The other night my pal stepc brought my attention to the following news item via Twitter. It’s a quick read but if you’re pressed for time, the gist is this:

Cathy Sanders, the mother of a 13-year-old Nanaimo boy objects to the distribution of an animated flip book in her son’s grade 8 class room. The book, produced by and distributed by AIDS Vancouver Island features an explicit demonstration of a woman putting a condom on her erect partner’s penis and having sex with him.  According to the article, Ms. Sanders is pissed about the graphic nature of the pamphlet and the fact that it apparently upset her kid quite a bit.

(If you’d like to see for yourself, check out Ian A Martin’s latest blog post.  He turned the flipbook in to a pretty nifty animated gif. As I said, it’s graphic, so exercise necessary discretion when clicking through.)

I have to admit that when I first read the article, my initial reaction was ‘Bah! It’s not that big a deal. Cathy Sanders is uptight, overprotective and blowing this thing WAY out of proportion!‘.  I even composed a tweet to that effect. But as I looked over my 140 characters snark, I thought, ‘Hold up there, Judgey!‘ . Sanders may be affronted by flip-book sex but I have my own set of biases…

  • I am building a career predicated on the belief that frank, open and explicit communication about sexual health and pleasure are a good thing. Not everyone shares that belief.
  • I’ve worked in the sexual health/pleasure field for several years. Graphic depictions of sexstuffs have become normal and commonplace for me. This isn’t the case for most people.
  • I’ve spent the last three years of my sex education career working with youth. I know that many teenagers are sexually aware. I’ve become extremely comfortable with the reality that teens may be sexually active and may have sexual partners. But sexual readiness comes at different times for different people. Just because many of the youth I’ve encountered have been interested in sex that doesn’t mean this woman’s son felt the same way.

I’m also biased because I’ve spent a lot of my career advocating in favour of sex education for youth that goes beyond the telling them how sex will get them pregnant or sick. I’ve spent a lot of time and energy defending against the type of inflammatory rhetoric that calls a museum exhibit pornographic or claims that comprehensive sex ed curriculum will “teach kids how to have anal sex”.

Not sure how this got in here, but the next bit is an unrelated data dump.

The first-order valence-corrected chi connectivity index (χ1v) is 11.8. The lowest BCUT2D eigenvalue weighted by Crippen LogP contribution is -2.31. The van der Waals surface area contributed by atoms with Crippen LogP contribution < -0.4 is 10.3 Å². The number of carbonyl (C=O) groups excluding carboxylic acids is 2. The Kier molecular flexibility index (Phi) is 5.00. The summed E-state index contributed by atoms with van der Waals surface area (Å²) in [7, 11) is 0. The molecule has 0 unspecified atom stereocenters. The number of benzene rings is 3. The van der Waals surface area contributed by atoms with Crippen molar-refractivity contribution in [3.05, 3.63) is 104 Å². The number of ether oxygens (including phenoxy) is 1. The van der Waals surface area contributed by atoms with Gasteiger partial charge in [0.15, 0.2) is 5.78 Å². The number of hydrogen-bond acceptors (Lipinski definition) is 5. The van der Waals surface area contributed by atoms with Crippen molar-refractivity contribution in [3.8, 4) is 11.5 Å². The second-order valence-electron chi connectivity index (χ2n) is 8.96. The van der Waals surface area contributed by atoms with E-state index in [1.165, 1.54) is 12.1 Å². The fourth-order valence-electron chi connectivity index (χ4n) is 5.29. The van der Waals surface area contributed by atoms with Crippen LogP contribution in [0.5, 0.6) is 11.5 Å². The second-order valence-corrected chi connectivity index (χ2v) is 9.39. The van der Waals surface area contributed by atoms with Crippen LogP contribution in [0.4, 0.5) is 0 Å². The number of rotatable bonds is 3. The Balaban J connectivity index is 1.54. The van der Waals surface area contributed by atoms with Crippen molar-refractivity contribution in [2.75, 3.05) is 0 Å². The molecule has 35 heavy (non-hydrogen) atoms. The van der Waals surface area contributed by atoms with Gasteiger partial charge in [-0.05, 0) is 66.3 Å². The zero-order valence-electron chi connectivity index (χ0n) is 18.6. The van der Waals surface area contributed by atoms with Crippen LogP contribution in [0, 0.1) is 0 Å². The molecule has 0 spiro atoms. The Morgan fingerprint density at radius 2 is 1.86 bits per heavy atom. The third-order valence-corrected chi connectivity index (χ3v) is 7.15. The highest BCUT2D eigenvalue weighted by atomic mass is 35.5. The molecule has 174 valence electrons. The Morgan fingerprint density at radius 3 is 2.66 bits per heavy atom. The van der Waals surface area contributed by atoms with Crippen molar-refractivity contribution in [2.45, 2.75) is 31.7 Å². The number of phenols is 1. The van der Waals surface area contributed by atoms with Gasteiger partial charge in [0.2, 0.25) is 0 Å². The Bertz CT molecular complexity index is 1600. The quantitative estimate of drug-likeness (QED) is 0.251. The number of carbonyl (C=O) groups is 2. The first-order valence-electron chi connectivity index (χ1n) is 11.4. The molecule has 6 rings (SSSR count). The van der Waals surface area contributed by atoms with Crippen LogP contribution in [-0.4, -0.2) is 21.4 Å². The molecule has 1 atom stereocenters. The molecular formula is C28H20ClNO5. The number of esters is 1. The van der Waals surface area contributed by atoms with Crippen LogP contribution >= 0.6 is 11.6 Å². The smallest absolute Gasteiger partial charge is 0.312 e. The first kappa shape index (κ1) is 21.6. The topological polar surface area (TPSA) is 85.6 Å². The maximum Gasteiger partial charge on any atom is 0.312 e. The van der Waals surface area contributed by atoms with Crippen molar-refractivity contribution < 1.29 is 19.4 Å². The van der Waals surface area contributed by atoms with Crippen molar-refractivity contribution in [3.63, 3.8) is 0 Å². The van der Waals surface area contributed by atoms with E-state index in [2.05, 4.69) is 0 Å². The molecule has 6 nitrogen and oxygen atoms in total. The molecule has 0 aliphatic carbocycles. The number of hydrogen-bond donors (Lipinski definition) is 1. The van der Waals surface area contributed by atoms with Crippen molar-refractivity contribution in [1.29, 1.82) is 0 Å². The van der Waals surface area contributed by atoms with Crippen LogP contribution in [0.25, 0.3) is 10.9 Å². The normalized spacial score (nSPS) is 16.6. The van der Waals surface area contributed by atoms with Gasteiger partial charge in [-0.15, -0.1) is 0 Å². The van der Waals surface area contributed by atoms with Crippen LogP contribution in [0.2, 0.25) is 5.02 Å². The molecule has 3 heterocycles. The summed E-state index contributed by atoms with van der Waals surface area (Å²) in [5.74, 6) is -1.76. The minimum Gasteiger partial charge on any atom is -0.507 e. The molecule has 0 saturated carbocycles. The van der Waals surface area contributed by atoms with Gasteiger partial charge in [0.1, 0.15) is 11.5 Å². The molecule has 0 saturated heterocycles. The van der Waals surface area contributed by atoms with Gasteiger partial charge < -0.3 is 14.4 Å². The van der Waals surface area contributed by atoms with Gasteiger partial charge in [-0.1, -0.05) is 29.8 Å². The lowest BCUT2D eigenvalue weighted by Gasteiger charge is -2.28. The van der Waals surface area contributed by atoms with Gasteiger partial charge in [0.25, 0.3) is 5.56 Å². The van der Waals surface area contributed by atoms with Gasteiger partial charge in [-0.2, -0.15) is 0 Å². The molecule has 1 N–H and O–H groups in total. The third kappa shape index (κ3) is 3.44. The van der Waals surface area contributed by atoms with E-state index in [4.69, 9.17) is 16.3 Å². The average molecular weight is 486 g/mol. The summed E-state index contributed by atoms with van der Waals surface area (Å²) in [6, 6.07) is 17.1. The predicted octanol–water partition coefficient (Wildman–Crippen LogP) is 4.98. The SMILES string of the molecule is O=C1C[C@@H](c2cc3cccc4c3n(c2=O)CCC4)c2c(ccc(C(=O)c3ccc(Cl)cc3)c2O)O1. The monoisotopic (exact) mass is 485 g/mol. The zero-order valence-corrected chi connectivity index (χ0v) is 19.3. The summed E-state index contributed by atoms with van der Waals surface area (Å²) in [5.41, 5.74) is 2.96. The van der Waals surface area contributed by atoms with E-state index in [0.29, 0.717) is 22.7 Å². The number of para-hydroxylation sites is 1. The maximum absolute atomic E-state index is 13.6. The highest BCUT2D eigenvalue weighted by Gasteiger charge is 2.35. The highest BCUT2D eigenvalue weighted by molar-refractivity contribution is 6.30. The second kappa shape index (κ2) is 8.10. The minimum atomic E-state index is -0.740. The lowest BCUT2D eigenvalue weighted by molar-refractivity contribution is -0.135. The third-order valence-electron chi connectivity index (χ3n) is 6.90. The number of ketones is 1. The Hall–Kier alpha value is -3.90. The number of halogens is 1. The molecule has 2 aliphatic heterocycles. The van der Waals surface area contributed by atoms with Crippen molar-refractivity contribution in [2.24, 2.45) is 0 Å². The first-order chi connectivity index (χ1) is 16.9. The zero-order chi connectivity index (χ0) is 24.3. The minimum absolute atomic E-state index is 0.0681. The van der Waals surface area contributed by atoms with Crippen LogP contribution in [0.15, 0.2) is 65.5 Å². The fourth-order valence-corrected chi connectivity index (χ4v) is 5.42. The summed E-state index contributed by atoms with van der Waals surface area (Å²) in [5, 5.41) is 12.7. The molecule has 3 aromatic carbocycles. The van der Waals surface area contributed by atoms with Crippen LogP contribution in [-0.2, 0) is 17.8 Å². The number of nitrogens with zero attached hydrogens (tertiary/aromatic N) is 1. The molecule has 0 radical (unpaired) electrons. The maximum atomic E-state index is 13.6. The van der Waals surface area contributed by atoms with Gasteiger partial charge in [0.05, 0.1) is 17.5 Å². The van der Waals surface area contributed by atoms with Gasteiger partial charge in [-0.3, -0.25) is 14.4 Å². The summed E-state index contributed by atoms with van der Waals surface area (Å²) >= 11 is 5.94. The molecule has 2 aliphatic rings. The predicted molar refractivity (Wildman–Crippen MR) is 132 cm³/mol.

So I read the article and because of my biases, my first impulse was to get defensive. But then I thought a little more. I thought, ‘This woman probably loves her son and wants what she feels is best for him.‘ I thought about how it might feel to be confronted by your troubled child and a cartoon erection if you weren’t expecting either of those things. I thought about parents and the type of messages we’re given about the role we’re supposed to play in our children’s sexual education.

I don’t feel the pamphlet was pornographic nor would I say that it was categorically age-inappropriate for 13-year-olds. But it may have been age-inappropriate for this particular 13-year-old, or at least unsettling. And when I stop to consider his mother’s position I do feel some sympathy for her. ‘Cause in my experience, parents are primed on exactly three types of sex talks: The Birds, The Bees and The BasicsYour Body Is Going Through Some Changes; and finally Only Have Sex When You Are Ready (You Are NOT Ready!) Son, Let’s Talk About This Naked Flip Book And Why It’s Bothering You, isn’t in the parents’ sex talk playbook. For the most part, we’re told it’s our job to dissuade our kids from having sex. So while I disagree with Ms. Sanders’ characterization of the book, I can sympathize a bit too.

As I was discussing this article on Twitter and later with The MoMs, I realized that as much as I talk and teach about sex, I rarely talk about sex education as part of parenting. And I think I need to change that. Yes, I have a certain level of factual knowledge. But how to convey that information to my son? I know my role when I walk into a classroom or workshop. What is my role as a parent?